Breast - nonmalignant
Benign tumors / changes
Phyllodes tumor - general

Author: Hind Nassar, M.D. (see Authors page)

Revised: 10 August 2017, last major update April 2010

Copyright: (c) 2002-2017, PathologyOutlines.com, Inc.

PubMed Search: Phyllodes tumor of the breast [title]

See also: Phyllodes - benignPhyllodes - borderlinePhyllodes - malignant

Cite this page: Nassar, H. Phyllodes tumor - general. PathologyOutlines.com website. http://pathologyoutlines.com/topic/breastphyllodesgeneral.html. Accessed September 20th, 2017.
Definition / general
  • Biphasic tumor resembling fibroadenoma but with hypercellular mesenchymal component organized in leaf-like pattern around benign epithelial / myoepithelial lined spaces
Terminology
  • Also called cystosarcoma phyllodes (coined by Johannes Müller but not a good term since usually benign)
  • Also spelled phylloides
  • Means "leaf" in Greek
Epidemiology
  • 1% of breast tumors
  • Average age 45 years (age 25 - 30 years in Asians, Aust N Z J Surg 1988;58:301)
  • Rare in children or men (gynecomastia is more likely)
  • More common in Hispanics, particularly if born in Latin America (Cancer 1993;71:3020)
Etiology
  • A fibroepithelial tumor, like fibroadenoma; that arises from intralobular stroma
  • Rosai considers it a stromal tumor with the capacity to induce glandular formation
Clinical features
  • Tumors in young girls / women have similar morphology and behavior as older women (Am J Surg Pathol 1998;22:64)
  • Either discrete palpable mass that rapidly enlarges or nonpalpable mass identified on screening mammogram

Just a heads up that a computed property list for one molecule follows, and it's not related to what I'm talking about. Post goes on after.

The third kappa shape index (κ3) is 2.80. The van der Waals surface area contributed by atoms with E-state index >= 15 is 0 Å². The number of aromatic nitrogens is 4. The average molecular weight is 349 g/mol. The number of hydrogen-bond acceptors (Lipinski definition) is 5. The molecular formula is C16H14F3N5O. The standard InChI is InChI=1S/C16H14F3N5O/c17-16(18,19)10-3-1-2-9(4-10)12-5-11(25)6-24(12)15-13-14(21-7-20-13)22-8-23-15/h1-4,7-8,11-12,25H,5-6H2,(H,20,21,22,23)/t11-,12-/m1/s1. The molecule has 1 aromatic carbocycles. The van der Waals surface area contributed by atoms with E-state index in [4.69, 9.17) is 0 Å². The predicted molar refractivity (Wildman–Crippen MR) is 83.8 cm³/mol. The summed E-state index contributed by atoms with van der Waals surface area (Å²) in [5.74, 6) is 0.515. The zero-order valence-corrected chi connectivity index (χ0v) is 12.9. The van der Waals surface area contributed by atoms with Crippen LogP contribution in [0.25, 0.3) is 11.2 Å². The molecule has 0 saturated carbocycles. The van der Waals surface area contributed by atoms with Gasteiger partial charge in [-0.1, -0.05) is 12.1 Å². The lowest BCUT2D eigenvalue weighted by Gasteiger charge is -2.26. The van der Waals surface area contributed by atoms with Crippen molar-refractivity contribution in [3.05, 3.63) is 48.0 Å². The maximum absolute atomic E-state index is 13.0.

• Axillary nodal enlargement is present in 17% but usually reactive and not due to metastatic disease
  • Rarely secretes insulin-like growth factor II causing hypoglycemia (Breast J 2007;13:189)
Prognostic factors
Case reports
Treatment
  • Wide local excision with a rim of uninvolved breast tissue
  • Axillary nodal dissection is not necessary
Gross description
  • Well circumscribed, firm, bulging mass; often received as a shelled out specimen
  • Cut surface is tan pink gray
  • Large lesions have whorled pattern with curved clefts resembling leaf buds
  • Variable hemorrhage or necrosis in large lesions
Microscopic (histologic) description
  • Must take sufficient sections (at least one per cm of diameter) and classify based on area of highest cellular activity and most florid architectural pattern
  • Important histologic features for classification as benign, borderline or malignant:
    1. Character of tumor normal interface
    2. Proportion of neoplastic stroma to epithelial structures
    3. Mitotic figures/10 high power fields
    4. Anaplastic cytology
  • Should report presence of tumor at margin, a major determinant of local recurrence
Cytology description
  • Epithelial cell clusters, naked nuclei, atypical cells, myxoid changes
  • Background of mitotic active stromal cells
  • Fibromyxoid stromal fragments with spindled nuclei, fibroblastic pavements (Cancer Cytopathol 2010;118:33)
Positive stains
Negative stains
Electron microscopy description
  • Features of fibroblasts - myofibroblasts
Differential diagnosis